According to a new media trust study by Ipsos, Australians have less trust in the media, but more trust in traditional media than many around the globe.
In Australia over the past five years, trust in newspapers and magazines has had a net decline of 14 per cent. That is, 28 per cent have less trust now versus 14 per cent who trust them more.
Trust in TV and radio had a net decline in trust of 13 per cent , while trust in online news websites and platforms had a net decline in trust of nine per cent.
Globally, newspapers and magazines suffered the greatest net decline in trust of 16 per cent alongside TV and radio (16 per cent ), followed by online news websites and platforms at 12 per cent versus five years ago.
The study finds that people across 27 countries are divided on whether they trust traditional media (newspapers, magazines, TV, and radio).
Globally, 49 per cent trust TV and radio to be a reliable source of news and information, while 46 per cent do not have much trust, or no trust at all. The picture is similar for newspapers and magazines – 47 per cent trust them and 48 per cent do not.
Trust in traditional media in Australia is much greater than the global average. More than half of Australians (57 per cent ) trust television and radio, with the majority (46 per cent) saying they have a ‘fair amount of trust’ while 11 per cent say they have ‘a great deal of trust’ in TV and radio.
Four in 10 (38 per cent) don’t trust television and radio. For newspapers and magazines, the figures are similar with just over half (54 per cent) trusting those mediums. The same number (46 per cent) have a ‘fair amount of trust’ while 8 per cent have ‘a great deal of trust’. Again, four in 10 (41 per cent ) don’t trust newspapers and magazines.
Online websites and platforms are only slightly less trusted than traditional media (45 per cent trust them, 50 per cent distrust) at a global level. In Australia, 54 per cent have a great deal or fair amount of trust in online websites and platforms while 40 per cent don’t trust them.
At the same time, people believe that fake news is prevalent in the information they receive via different sources. At a global level, more than half (52 per cent ) believe there is a ‘great deal’ or ‘a fair amount’ of fake news in newspapers and magazines, as well as on TV and radio.
People are particularly skeptical of the information received by online news websites and platforms, with 62 per cent globally saying that the information they provide contains a great deal or fair amount of fake news.
In Australia a slightly larger number (57 per cent ) believe there is a ‘fair to great extent of fake news’ in newspapers and magazines. For TV and radio, 54 per cent say there is a prevalence of fake news. A greater number of Australians have less trust in online news sites and platforms, with 63 per cent saying there is a ‘fair to great amount’ of fake news.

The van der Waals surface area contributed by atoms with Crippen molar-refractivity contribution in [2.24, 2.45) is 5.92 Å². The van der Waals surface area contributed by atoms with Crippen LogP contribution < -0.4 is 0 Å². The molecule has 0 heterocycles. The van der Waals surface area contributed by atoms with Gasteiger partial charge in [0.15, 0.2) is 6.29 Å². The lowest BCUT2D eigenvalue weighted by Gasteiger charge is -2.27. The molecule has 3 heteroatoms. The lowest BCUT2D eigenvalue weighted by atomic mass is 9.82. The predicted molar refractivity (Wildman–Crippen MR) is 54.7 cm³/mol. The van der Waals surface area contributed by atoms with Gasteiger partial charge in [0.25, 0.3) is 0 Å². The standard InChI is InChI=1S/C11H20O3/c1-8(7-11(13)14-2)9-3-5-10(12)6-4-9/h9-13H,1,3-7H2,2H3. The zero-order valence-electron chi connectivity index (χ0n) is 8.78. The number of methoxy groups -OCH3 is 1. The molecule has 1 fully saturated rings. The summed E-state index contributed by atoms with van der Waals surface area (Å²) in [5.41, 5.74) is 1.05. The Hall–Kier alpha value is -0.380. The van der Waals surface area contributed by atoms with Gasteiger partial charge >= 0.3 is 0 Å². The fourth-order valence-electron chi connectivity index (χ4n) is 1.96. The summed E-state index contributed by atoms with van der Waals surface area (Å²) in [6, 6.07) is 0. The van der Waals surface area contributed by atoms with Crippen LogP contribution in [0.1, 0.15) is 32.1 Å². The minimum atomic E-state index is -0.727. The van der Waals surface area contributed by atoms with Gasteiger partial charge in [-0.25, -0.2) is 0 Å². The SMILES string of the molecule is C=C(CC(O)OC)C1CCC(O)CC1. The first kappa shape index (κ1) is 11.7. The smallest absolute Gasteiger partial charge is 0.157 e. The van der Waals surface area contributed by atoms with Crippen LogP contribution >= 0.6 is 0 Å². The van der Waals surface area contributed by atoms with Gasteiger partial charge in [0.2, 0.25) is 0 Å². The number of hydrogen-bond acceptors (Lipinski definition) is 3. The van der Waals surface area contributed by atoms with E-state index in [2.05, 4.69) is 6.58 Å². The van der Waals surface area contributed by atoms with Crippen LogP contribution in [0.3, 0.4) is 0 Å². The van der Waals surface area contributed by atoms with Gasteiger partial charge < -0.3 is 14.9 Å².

Another dimension of media trust is whether respondents think different sources act with good intentions when providing news and information. Overall, the percentage of people who believe that the media acts with good intentions is similar to current levels of trust.
Exactly half of global respondents believe newspapers and magazines act with good intentions, and 52 per cent agree when it comes to TV and radio, while slightly less, at 49 per cent, agree for online news websites and platforms.
In Australia, the numbers are higher with just over half (55 per cent) believing newspapers and magazines act with good intentions, 60 per cent for TV and radio and 57 per cent for online news websites and platforms.
Ipsos Australia director David Elliott said: “While Australians’ trust in traditional and digital media has declined over the past five years, we are, however, still one of the more trusting nations of our media channels. The decline in trust looks to be driven by the prevalence of fake news and doubts about media outlets’ intentions.
“Interestingly there is not much gap between the trust that Australians have in traditional media and the trust they have in online news websites and platforms, although there was a greater perceived prevalence of fake news on the latter.
“Where the gap does exist is the trust we have for those we know predominantly through the internet versus those we know in person, with the latter being by far the most trusted as a reliable source of news and information.
“Encouragingly for our public broadcasters Australians are one of the nations who are more positively disposed toward our public broadcasters. We are one of only 10 nations to have more people trusting than distrusting their public broadcasters and are also more likely than most to believe they provide a necessary service; they offer quality programming; and to disagree they are obsolete.